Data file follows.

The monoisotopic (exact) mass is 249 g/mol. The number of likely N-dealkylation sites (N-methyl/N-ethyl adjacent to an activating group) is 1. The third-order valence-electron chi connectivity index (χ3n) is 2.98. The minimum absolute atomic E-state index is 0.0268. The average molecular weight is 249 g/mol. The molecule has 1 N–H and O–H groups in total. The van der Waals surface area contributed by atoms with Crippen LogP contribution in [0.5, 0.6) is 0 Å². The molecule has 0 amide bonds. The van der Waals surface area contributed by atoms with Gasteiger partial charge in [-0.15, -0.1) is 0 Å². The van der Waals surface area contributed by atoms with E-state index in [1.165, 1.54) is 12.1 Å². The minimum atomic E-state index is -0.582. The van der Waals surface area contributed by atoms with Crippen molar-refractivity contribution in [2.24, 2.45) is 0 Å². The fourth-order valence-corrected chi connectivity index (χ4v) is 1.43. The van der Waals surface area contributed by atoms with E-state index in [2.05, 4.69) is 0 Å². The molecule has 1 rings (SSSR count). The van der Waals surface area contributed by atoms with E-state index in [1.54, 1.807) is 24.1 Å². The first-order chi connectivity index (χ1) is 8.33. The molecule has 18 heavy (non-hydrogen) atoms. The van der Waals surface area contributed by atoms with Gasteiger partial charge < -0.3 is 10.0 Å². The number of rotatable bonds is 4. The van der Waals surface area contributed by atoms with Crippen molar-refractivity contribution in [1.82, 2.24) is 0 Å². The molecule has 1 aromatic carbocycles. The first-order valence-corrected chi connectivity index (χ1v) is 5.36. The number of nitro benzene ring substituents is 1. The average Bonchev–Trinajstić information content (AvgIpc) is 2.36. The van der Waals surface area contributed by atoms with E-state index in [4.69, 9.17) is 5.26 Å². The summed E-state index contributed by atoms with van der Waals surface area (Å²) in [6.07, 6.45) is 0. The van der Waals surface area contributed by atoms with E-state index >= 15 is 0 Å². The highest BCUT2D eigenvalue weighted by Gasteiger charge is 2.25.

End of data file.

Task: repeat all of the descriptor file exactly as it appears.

The monoisotopic (exact) mass is 249 g/mol. The number of likely N-dealkylation sites (N-methyl/N-ethyl adjacent to an activating group) is 1. The third-order valence-electron chi connectivity index (χ3n) is 2.98. The minimum absolute atomic E-state index is 0.0268. The average molecular weight is 249 g/mol. The molecule has 1 N–H and O–H groups in total. The van der Waals surface area contributed by atoms with Crippen LogP contribution in [0.5, 0.6) is 0 Å². The molecule has 0 amide bonds. The van der Waals surface area contributed by atoms with Gasteiger partial charge in [-0.15, -0.1) is 0 Å². The van der Waals surface area contributed by atoms with E-state index in [1.165, 1.54) is 12.1 Å². The minimum atomic E-state index is -0.582. The van der Waals surface area contributed by atoms with Crippen molar-refractivity contribution in [2.24, 2.45) is 0 Å². The fourth-order valence-corrected chi connectivity index (χ4v) is 1.43. The van der Waals surface area contributed by atoms with E-state index in [2.05, 4.69) is 0 Å². The molecule has 1 rings (SSSR count). The van der Waals surface area contributed by atoms with E-state index in [1.54, 1.807) is 24.1 Å². The first-order chi connectivity index (χ1) is 8.33. The molecule has 18 heavy (non-hydrogen) atoms. The van der Waals surface area contributed by atoms with Gasteiger partial charge < -0.3 is 10.0 Å². The number of rotatable bonds is 4. The van der Waals surface area contributed by atoms with Crippen molar-refractivity contribution in [1.82, 2.24) is 0 Å². The molecule has 1 aromatic carbocycles. The first-order valence-corrected chi connectivity index (χ1v) is 5.36. The number of nitro benzene ring substituents is 1. The average Bonchev–Trinajstić information content (AvgIpc) is 2.36. The van der Waals surface area contributed by atoms with E-state index in [4.69, 9.17) is 5.26 Å². The summed E-state index contributed by atoms with van der Waals surface area (Å²) in [6.07, 6.45) is 0. The van der Waals surface area contributed by atoms with E-state index >= 15 is 0 Å². The highest BCUT2D eigenvalue weighted by Gasteiger charge is 2.25.